Investing assets in crowdfunding platforms that further economic and social needs may well be the preferred next-generation alternative asset class for retirement funds, but South African regulation is not yet up to speed.
By Deirdre Phillips, senior associate at Bowmans
While retirement funds across Africa have started to invest in alternative assets classes, such as private equity, it remains to be seen whether South African retirement funds are permitted (or even willing) to be a little more ‘innovative’ by choosing crowdfunding platforms as an alternative asset class.
The asset-spreading requirements of private retirement funds are governed by Regulation 28 to the Pension Funds Act. It sets out the various categories of assets a retirement fund may invest in, as well as the asset-spreading limits. For example, a retirement fund may invest up to 10% of its assets in private equity and up to 2.5% of its assets in ‘other’ assets not specified in the schedule to Regulation 28. It could be said then, that investments in crowdfunding, bitcoin and cryptocurrencies fall under other assets.
Crowdfunding is generally understood as an online web-based platform where amounts of money are obtained from individuals or organisations to fund a particular project or venture. Crowdfunding platforms include loan-based crowdfunding (also known as peer-to-peer lending) and investment-based crowdfunding (or equity-based funding).
In loan-based crowdfunding, individuals or organisations lend money for a financial return in the form of interest payments and the repayment of the capital amount borrowed. Investment-based crowdfunding is about investing in debt securities or unlisted shares in new or existing businesses. If the business succeeds, then the value of the business increases and so does the value of the shares in that business.
Opening up new options for retirement funds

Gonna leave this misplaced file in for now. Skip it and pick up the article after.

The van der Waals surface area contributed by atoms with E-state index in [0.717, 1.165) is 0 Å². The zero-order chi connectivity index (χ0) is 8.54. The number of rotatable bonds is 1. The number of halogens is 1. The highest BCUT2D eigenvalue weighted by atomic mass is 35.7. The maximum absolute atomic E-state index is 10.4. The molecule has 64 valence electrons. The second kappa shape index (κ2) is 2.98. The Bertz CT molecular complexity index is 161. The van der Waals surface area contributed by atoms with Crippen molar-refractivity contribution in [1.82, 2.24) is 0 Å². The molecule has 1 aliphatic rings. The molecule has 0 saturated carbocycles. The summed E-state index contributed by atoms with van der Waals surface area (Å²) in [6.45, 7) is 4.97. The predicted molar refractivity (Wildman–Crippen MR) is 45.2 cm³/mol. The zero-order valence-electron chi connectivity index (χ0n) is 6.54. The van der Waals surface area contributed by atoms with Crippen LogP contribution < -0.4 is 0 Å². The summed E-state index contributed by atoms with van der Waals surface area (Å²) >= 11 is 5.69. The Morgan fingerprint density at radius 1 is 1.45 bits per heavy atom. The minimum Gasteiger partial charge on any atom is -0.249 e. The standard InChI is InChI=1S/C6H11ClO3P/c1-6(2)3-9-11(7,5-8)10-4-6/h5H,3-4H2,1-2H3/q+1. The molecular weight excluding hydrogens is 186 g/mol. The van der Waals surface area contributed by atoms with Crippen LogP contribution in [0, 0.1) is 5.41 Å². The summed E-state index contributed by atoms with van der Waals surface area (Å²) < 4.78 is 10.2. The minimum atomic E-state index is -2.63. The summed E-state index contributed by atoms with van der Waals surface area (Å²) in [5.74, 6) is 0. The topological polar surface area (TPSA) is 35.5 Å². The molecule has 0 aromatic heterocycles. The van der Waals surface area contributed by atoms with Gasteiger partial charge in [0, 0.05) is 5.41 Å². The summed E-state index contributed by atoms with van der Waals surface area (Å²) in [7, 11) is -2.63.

A vast number of retirement funds offer member investment choice and are obliged to take environmental, social and governance factors into account when investing fund assets. Bearing this in mind, crowdfunding could potentially be a viable option for funds looking to diversify their investments or seeking innovative alternative investment vehicles to meet membership needs. Investing assets in crowdfunding platforms that specialise in, for example, facilitating urban or infrastructure development may well be the preferred next-generation alternative asset class.
Although the Financial Services Board (FSB) has said it would look into the regulation of loan-based and investment-based crowdfunding in South Africa, no policy document or draft regulations have yet been published on dealing with crowdfunding.
There is currently no specific crowdfunding regulation in South Africa, although aspects of other financial services legislation would apply to certain aspects of crowdfunding activities. The FSB has advised that any person interested in participating in crowdfunding activities should contact it beforehand to establish whether the activity falls within the scope of any current regulations (such as the Banks Act, Financial Advisory and Intermediary Services Act, Collective Investment Schemes Act, National Credit Act, etc).
One wonders if the Registrar of Pension Funds would permit a retirement fund to invest in crowdfunding platforms as an alternative asset class, and if so, whether the fund would need to comply with any requirements before investing in a crowdfunding platform.
For now, it appears that the FSB is still grappling with crowdfunding, and retirement funds either do not consider crowdfunding as a viable alternative asset class or are adopting a wait-and-see approach.